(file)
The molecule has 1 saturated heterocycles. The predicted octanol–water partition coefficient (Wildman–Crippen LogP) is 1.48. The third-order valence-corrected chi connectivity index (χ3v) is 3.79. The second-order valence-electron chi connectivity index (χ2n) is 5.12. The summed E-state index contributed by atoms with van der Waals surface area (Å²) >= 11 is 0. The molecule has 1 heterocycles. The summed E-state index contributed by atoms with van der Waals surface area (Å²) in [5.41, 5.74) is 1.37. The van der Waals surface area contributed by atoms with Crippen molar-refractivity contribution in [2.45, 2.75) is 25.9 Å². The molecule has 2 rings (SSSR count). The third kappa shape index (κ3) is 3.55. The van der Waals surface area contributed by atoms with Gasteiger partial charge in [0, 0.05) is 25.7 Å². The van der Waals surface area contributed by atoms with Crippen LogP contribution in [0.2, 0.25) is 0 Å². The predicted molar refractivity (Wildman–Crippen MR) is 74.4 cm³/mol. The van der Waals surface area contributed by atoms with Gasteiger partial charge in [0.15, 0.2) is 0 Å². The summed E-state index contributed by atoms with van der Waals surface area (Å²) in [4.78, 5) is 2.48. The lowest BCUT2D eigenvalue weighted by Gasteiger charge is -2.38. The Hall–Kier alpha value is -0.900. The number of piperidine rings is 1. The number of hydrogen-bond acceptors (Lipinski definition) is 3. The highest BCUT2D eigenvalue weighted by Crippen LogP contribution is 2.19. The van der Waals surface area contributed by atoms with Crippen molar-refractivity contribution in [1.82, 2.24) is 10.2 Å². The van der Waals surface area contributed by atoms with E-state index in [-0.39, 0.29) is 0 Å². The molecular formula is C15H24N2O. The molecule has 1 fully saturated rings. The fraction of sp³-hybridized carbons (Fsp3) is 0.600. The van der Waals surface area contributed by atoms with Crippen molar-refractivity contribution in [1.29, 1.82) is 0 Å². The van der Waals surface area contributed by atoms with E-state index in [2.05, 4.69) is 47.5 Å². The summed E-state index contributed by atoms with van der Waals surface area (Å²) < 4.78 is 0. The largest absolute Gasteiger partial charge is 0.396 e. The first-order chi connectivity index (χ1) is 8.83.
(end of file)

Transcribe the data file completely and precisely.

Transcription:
The molecule has 1 saturated heterocycles. The predicted octanol–water partition coefficient (Wildman–Crippen LogP) is 1.48. The third-order valence-corrected chi connectivity index (χ3v) is 3.79. The second-order valence-electron chi connectivity index (χ2n) is 5.12. The summed E-state index contributed by atoms with van der Waals surface area (Å²) >= 11 is 0. The molecule has 1 heterocycles. The summed E-state index contributed by atoms with van der Waals surface area (Å²) in [5.41, 5.74) is 1.37. The van der Waals surface area contributed by atoms with Crippen molar-refractivity contribution in [2.45, 2.75) is 25.9 Å². The molecule has 2 rings (SSSR count). The third kappa shape index (κ3) is 3.55. The van der Waals surface area contributed by atoms with Gasteiger partial charge in [0, 0.05) is 25.7 Å². The van der Waals surface area contributed by atoms with Crippen LogP contribution in [0.2, 0.25) is 0 Å². The predicted molar refractivity (Wildman–Crippen MR) is 74.4 cm³/mol. The van der Waals surface area contributed by atoms with Gasteiger partial charge in [0.15, 0.2) is 0 Å². The summed E-state index contributed by atoms with van der Waals surface area (Å²) in [4.78, 5) is 2.48. The lowest BCUT2D eigenvalue weighted by Gasteiger charge is -2.38. The Hall–Kier alpha value is -0.900. The number of piperidine rings is 1. The number of hydrogen-bond acceptors (Lipinski definition) is 3. The highest BCUT2D eigenvalue weighted by Crippen LogP contribution is 2.19. The van der Waals surface area contributed by atoms with Crippen molar-refractivity contribution in [1.82, 2.24) is 10.2 Å². The van der Waals surface area contributed by atoms with E-state index in [-0.39, 0.29) is 0 Å². The molecular formula is C15H24N2O. The molecule has 1 fully saturated rings. The fraction of sp³-hybridized carbons (Fsp3) is 0.600. The van der Waals surface area contributed by atoms with Crippen molar-refractivity contribution in [1.29, 1.82) is 0 Å². The van der Waals surface area contributed by atoms with E-state index in [2.05, 4.69) is 47.5 Å². The summed E-state index contributed by atoms with van der Waals surface area (Å²) < 4.78 is 0. The largest absolute Gasteiger partial charge is 0.396 e. The first-order chi connectivity index (χ1) is 8.83.